Lewis and Wittgenstein on Facts and Meanings

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Suppose, for example, some defender of the naturalist hypothesis counters Mr. L’s refutation as follows: “Mr. L’s refutation involves the view that thoughts, such as inferring the conclusion of an argument, are mental events, mental phenomena, on the same order as physical events. His whole refutation hinges on this view, for these are precisely the sorts of ‘events’ that he argues cannot be accounted for by the naturalist hypothesis without involving the naturalist in self-contradiction. But, as Miss A reminds us, the meanings of a word can be various and distinct. This is the case with the word ‘event.’ Though we might use this word in connection with both nature and thought, the uses are distinct. Thus, so-called ‘mental events’ are not necessarily (nor actually) a part of what I mean by ‘nature,’ and therefore cannot be used as a basis for refuting the naturalistic hypothesis.”

I take it that this is an adequate response to the refuter. But, of course, it involves giving a definition of nature which may be different from what the refuter had in mind. And is there anything to prevent the defender from giving such a definition? No. Not in this case, for there are contexts in ordinary language where the word ‘nature’ is used in the sense in which it excludes so-called ‘mental events.’ The refuter, at this point, would have to concede that the refutation has failed, but he is also likely to be irked. He may say, “Yes, I concede the point: nature can be defined in the way you’ve defined it. But if that’s what you mean by ‘nature,’ then there’s really nothing to argue about. You have simply removed the problem by stating something like a policy-a policy that stipulates what you and your fellow defenders will and will not mean by ‘nature.’ If you had simply presented your hypothesis as a statement of policy on how you will use the word ‘nature’ rather than as an hypothesis about nature and how it must be known, we could have avoided this philosophical mess.” And the refuter would be quite right. What looked like an hypothesis was not really being used as an hypothesis. This is why it can neither be proven true nor proven false: that’s not how you judge policies. But both defender and refuter were bewitched by the form of the statement into thinking it was an hypothesis. Not a scientific hypothesis, of course, but what we might call-oxymoronically-a ‘metaphysical hypothesis.’ That is, an ‘hypothesis’ for which there is no criterion of proof.[12]

But enough about the debate. My purpose in discussing it was this: just as the various meanings of individual words are seen and differentiated by the particular contexts and occasions of their use, so it is with sentences, paragraphs, and even larger portions of language. If there is danger in falling under the illusion that a word is being used meaningfully, sensibly, when, in fact, it is not being so used, then there is also danger in falling under the illusion that a sentence is being meaningfully, sensibly used when the surroundings that would give it a clear sense are lacking. And what is the danger? The danger is misunderstanding. I should point out that not all such misunderstandings are equally dangerous. When my wife returns from the grocery store and says to me, “The groceries are in the trunk,” and I take her to be merely giving a report (“FYI”), my misunderstanding may be dangerous. She may scowl at me. But it is not as dangerous as similarly misunderstanding the man who (truthfully) says “There’s a bomb in the closet!” The most dangerous misunderstandings are those that are costliest-not those that lead to the loss of bodily life, but those that would lead us astray or prevent us from living our lives meaningfully and happily-the loss of life in the moral or spiritual sense. Thus, as both of our authors are keenly aware, it is essential to not misunderstand-i.e., to rightly understand-the words, sentences, speeches, books and so on of those who can and desire to lead us into such a life. These authors therefore are concerned to show us how to read, how to listen, for it is this capacity to rightly understand that makes it possible for us to learn what it means to live as we were made to live.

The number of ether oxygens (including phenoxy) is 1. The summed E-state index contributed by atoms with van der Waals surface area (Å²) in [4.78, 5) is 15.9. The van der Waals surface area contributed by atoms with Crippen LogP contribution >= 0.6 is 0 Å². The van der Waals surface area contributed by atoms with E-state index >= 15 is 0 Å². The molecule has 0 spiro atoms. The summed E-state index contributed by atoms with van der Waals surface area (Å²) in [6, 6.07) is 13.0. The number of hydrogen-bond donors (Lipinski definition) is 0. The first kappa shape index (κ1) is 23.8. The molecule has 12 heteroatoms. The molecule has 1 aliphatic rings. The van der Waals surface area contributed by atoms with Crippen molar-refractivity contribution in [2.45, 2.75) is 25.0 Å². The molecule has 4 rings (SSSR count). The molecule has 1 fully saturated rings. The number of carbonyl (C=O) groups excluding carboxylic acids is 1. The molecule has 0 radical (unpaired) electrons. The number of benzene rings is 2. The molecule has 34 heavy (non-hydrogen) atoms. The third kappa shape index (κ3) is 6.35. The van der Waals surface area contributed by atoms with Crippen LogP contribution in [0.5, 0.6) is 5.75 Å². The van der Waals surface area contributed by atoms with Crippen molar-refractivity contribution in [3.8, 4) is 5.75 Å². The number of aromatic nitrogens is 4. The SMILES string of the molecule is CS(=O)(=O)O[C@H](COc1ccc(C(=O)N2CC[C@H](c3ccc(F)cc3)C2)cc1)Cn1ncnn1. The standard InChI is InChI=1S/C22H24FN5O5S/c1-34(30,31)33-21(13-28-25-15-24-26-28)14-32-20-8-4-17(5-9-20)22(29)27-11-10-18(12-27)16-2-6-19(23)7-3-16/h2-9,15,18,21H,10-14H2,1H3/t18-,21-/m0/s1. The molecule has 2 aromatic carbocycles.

The examples I have already given will help illustrate why this is the case. Following my wife’s suggestion that I carry the groceries in (or was it more of an order?) or heeding the warning of the man who says there’s a bomb in the closet will, of course, contribute to my quality of life. They have each given me some kind of instruction for my good, but not for the good of my soul. How much more important would instructions-and, I may add, encouragements, expressions of concern, reminders, and warnings-that were meant for the good of my soul, my life as a human creature, be? Such sentences are at least as susceptible to misunderstanding as the others: what was meant as an instruction-or an encouragement, an expression of concern, a reminder, or a warning-is mistaken for a statement of the facts. So, instead of following the instruction, the misunderstander embarks on a quest to see if (or prove that) the statement is true or false. After all, isn’t that what we should do with purported statements of fact? The particular insight of our first Cambridge man was to recognize that it is just these sorts of sentences, mistaken as statements of facts, that are common in philosophy. Ironical, isn’t it-that so much of what we call ‘doing philosophy’ is precisely a misunderstanding of those questions that are philosophical?